When I first arrived in Chicago for the Biotechnology Industry Organization (BIO) conference in May, I couldn’t help but feel small. The buildings are taller than in Boston, but I felt especially small inside the gigantic conference center. The ceilings were far overhead, and the walk across was marathon-long. The number of attendees was over 15,000, an ocean of people. I felt further diminished by the keynote speakers, who included George Bush, Bill Clinton and Al Gore. I’d like to believe it was BIO’s lobbying clout and the sway of the scientific industry that attracted these politicians.
Our booth representing Children’s Hospital Boston, eagerly seeking partners to develop our technologies, was among the smaller ones at BIO, ants to be squashed by the larger booths with premier locations: “Take our swag! Admire our heights and colorful plaster!” Feeling my smallness, I was reminded of the smallness of our patients, our tiny NICU infants in particular. They are the suns of their families’ universes, arguably our most important citizens, seeds of the future. At our hospital, small children captivate the time, thoughts and energy of the world-renowned doctors and researchers who could just as easily could be using their gifts elsewhere. They are the driving motivation for all of the inventions my office processes, and for many of the philanthropic and investment dollars that come our way.
Many of the conference sessions I attended also celebrated the small: namely, nanotechnology. In one session, “Hard Science in a Soft World,” a speaker suggested that one solution to realizing the potential of stem cell therapies was to change the surfaces of traditional implants at the nanoscale, roughening them to help cells attach and integrate. At another session, a company called Nanosphere described its biomarker detection platform technology, featuring gold nanoparticles one ten-thousandth the size of a human hair.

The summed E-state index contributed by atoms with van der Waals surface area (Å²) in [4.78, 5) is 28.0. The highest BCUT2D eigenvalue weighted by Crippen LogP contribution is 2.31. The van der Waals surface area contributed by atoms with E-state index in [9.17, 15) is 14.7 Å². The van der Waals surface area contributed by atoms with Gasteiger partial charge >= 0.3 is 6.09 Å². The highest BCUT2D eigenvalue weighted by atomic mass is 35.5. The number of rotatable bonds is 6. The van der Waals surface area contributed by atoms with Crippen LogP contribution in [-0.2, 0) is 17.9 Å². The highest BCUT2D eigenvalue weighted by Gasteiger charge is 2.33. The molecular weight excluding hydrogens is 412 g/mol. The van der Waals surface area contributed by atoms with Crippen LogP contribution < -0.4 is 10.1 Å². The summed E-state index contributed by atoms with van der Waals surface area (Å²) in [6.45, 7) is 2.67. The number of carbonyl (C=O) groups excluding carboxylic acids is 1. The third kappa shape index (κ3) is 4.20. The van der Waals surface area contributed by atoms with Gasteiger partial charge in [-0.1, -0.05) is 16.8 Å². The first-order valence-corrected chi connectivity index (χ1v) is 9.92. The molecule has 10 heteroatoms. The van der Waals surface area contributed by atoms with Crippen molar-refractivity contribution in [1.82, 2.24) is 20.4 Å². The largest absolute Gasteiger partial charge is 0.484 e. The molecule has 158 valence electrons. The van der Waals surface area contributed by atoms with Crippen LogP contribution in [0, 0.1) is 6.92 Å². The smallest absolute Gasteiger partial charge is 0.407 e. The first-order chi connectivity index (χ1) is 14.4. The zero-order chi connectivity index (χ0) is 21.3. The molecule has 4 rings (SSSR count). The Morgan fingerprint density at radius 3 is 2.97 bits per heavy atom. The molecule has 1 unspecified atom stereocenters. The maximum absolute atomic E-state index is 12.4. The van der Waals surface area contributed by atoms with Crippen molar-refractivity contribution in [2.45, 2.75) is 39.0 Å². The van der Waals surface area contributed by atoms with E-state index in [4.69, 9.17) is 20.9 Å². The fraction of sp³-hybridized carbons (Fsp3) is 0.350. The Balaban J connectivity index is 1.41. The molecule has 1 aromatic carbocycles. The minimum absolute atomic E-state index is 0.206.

I began to think, maybe small is the new big.
Another reason this may be so: lately, in the office we’ve seen increasing industry interest in orphan diseases, or unmet medical needs affecting only a small number of patients. These diseases, once overlooked by industry, are now being viewed as a way to obtain 100 percent of market share, enjoy a streamlined FDA trial, and charge a premium price. Companies such as Biomarin are forming new business models to reap these benefits. At the same time, more and more “big” drugs are turning out to work in only a small subset of patients, steering even supposed blockbusters to narrower applications. In fact, the increasingly common market entry path involves identifying small numbers of patients as responders to a therapeutic through the use of biomarkers. An abundance of sessions at the conference focused on the necessity to stratify patient populations into responders and non-responders, aided by a companion diagnostic.
At BIO, my new frame of mind was confirmed on the last day when Stephen Hernan from Neuroscene, a pop-science series of podcasts about recent findings in neuroscience, visited our booth. I asked him how he managed to attract listenership. Easy, he said: He took the initiative to call some well-known scientists. “It doesn’t matter who you are,” he said, “It just takes the right attitude. You’re not that different from Al Gore, or any other celebrity.”
I felt newly empowered by being, in so many ways, the agent of the small, and inspired to accomplish something with my own smallness. Big conference, big city, big booths. Small booths, small patients, small diseases, small technology. Bigness isn’t everything. Maybe small is beautiful.